The British judge hearing the extradition proceedings of fugitive diamond trader Nirav Modi on Tuesday ruled that the evidence presented by Indian authorities to establish a prima facie case of fraud and money laundering against a fugitive diamond trader is widely accepted.
London: The British judge hearing the extradition proceedings of fugitive diamond trader Nirav Modi on Tuesday ruled that the evidence presented by Indian authorities to establish a prima facie case of fraud and money laundering against a fugitive diamond trader is widely accepted .
District Judge Samuel Gooji heard arguments in favor of and against the admissibility of the statements of some witnesses presented by the Central Bureau of Investigation and the Enforcement Directorate in Westminster magistrate court here.
After hearing the arguments, the judge said that he considered himself bound by the decisions of the British courts in the extradition case of Vijay Mallya, the former head of Kingfisher Airlines. With this, the possibilities of Nirav’s extradition to India have increased. Nirav Modi has been remanded till 1 December. The two sides will hold a final debate on 7 and 8 January and a decision is expected in 2021 a few weeks later.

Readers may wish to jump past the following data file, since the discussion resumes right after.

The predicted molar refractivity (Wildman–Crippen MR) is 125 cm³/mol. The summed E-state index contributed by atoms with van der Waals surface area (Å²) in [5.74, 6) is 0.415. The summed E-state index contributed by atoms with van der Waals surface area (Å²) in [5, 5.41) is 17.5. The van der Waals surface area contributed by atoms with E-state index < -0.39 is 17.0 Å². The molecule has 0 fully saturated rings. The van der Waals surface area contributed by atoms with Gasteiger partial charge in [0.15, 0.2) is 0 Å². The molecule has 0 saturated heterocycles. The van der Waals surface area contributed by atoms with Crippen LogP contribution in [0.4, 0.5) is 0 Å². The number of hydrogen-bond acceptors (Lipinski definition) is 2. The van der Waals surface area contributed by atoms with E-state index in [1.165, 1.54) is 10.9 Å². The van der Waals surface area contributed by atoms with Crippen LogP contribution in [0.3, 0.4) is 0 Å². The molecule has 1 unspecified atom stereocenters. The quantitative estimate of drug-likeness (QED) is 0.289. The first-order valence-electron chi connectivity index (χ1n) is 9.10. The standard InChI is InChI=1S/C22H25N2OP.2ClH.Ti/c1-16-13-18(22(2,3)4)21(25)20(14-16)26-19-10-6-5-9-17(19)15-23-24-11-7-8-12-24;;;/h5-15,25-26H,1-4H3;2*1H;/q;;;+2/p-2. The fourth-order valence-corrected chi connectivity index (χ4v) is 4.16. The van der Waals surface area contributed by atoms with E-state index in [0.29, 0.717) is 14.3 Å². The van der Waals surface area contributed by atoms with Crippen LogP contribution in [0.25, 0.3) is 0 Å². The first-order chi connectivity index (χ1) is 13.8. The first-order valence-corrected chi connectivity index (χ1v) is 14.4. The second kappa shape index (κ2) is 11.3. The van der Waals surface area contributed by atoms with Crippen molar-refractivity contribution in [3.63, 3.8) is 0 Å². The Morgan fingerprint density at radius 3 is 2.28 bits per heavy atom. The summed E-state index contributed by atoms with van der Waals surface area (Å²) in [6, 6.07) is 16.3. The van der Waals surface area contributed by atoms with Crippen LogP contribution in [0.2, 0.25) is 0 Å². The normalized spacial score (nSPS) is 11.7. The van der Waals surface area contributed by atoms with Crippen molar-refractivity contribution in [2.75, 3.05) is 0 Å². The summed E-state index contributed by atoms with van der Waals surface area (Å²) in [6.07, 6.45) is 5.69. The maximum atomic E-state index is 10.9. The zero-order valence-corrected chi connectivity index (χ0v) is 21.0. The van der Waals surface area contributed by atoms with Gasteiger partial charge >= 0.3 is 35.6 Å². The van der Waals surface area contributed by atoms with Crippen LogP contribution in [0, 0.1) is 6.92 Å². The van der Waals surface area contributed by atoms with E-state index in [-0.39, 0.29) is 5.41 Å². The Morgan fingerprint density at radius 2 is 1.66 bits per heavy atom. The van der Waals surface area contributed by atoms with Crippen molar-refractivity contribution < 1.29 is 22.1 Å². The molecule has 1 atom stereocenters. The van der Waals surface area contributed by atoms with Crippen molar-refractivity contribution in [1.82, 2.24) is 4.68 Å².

Nirav Modi’s lawyer, Claire Montgomery QC, tried to counter attack India’s arguments by comparing him with former Indian Navy officer Ravi Shankaran during the hearing of the case. Ravi Shankaran is now an arms dealer who is in the UK and is yet to be extradited.
Despite strong opposition, District Judge Samuel Mark Gooji decided to take the decision in the case of Vijay Mallya, stating that the statement made in a court of India under Section 161 is valid in a UK court.
Nirav Modi is wanted in India to face a case of an estimated Rs 13,500 crore Punjab National Bank (PNB) fraud scam. The 49-year-old Nirav watched the court proceedings from Wandsworth Jail in south-west London via videolink, where he has been lodged since March 2019.
The Crown Prosecution Service (CPS), arguing on behalf of the Indian authorities, emphasized that the evidence, including the statement of witness under Section 161 of the Indian Penal Procedure Code (CRPC), met the British court’s requirement to determine that Whether or not Nirav Modi has a case to answer before the Indian judicial system. It contended that several PNB employees conspired with Nirav Modi for ‘Letters of Undertaking’ (LOU).